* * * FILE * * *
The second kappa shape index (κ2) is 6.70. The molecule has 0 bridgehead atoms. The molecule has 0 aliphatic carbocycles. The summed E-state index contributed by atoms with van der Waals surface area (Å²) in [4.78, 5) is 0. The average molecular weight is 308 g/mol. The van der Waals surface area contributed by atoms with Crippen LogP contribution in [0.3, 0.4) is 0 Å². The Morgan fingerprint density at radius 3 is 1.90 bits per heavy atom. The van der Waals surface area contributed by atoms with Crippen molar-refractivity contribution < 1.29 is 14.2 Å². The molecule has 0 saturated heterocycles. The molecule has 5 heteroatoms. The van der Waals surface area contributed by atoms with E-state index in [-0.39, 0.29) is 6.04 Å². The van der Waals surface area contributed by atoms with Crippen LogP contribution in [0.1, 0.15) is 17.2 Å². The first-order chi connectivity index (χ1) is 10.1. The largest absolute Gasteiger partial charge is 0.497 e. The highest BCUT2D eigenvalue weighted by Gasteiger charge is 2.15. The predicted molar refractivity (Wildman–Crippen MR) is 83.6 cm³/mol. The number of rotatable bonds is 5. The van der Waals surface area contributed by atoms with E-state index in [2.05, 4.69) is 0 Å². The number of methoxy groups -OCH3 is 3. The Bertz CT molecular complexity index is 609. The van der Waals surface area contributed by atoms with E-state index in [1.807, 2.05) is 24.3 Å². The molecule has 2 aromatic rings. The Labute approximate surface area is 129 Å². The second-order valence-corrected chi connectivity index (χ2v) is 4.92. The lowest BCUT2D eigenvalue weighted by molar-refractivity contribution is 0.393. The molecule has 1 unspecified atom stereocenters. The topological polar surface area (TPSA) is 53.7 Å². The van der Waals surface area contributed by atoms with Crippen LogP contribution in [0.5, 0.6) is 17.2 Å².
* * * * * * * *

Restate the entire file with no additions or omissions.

The second kappa shape index (κ2) is 6.70. The molecule has 0 bridgehead atoms. The molecule has 0 aliphatic carbocycles. The summed E-state index contributed by atoms with van der Waals surface area (Å²) in [4.78, 5) is 0. The average molecular weight is 308 g/mol. The van der Waals surface area contributed by atoms with Crippen LogP contribution in [0.3, 0.4) is 0 Å². The Morgan fingerprint density at radius 3 is 1.90 bits per heavy atom. The van der Waals surface area contributed by atoms with Crippen molar-refractivity contribution < 1.29 is 14.2 Å². The molecule has 0 saturated heterocycles. The molecule has 5 heteroatoms. The van der Waals surface area contributed by atoms with E-state index in [-0.39, 0.29) is 6.04 Å². The van der Waals surface area contributed by atoms with Crippen LogP contribution in [0.1, 0.15) is 17.2 Å². The first-order chi connectivity index (χ1) is 10.1. The largest absolute Gasteiger partial charge is 0.497 e. The highest BCUT2D eigenvalue weighted by Gasteiger charge is 2.15. The predicted molar refractivity (Wildman–Crippen MR) is 83.6 cm³/mol. The number of rotatable bonds is 5. The van der Waals surface area contributed by atoms with E-state index in [2.05, 4.69) is 0 Å². The number of methoxy groups -OCH3 is 3. The Bertz CT molecular complexity index is 609. The van der Waals surface area contributed by atoms with E-state index in [1.807, 2.05) is 24.3 Å². The molecule has 2 aromatic rings. The Labute approximate surface area is 129 Å². The second-order valence-corrected chi connectivity index (χ2v) is 4.92. The lowest BCUT2D eigenvalue weighted by molar-refractivity contribution is 0.393. The molecule has 1 unspecified atom stereocenters. The topological polar surface area (TPSA) is 53.7 Å². The van der Waals surface area contributed by atoms with Crippen LogP contribution in [0.5, 0.6) is 17.2 Å².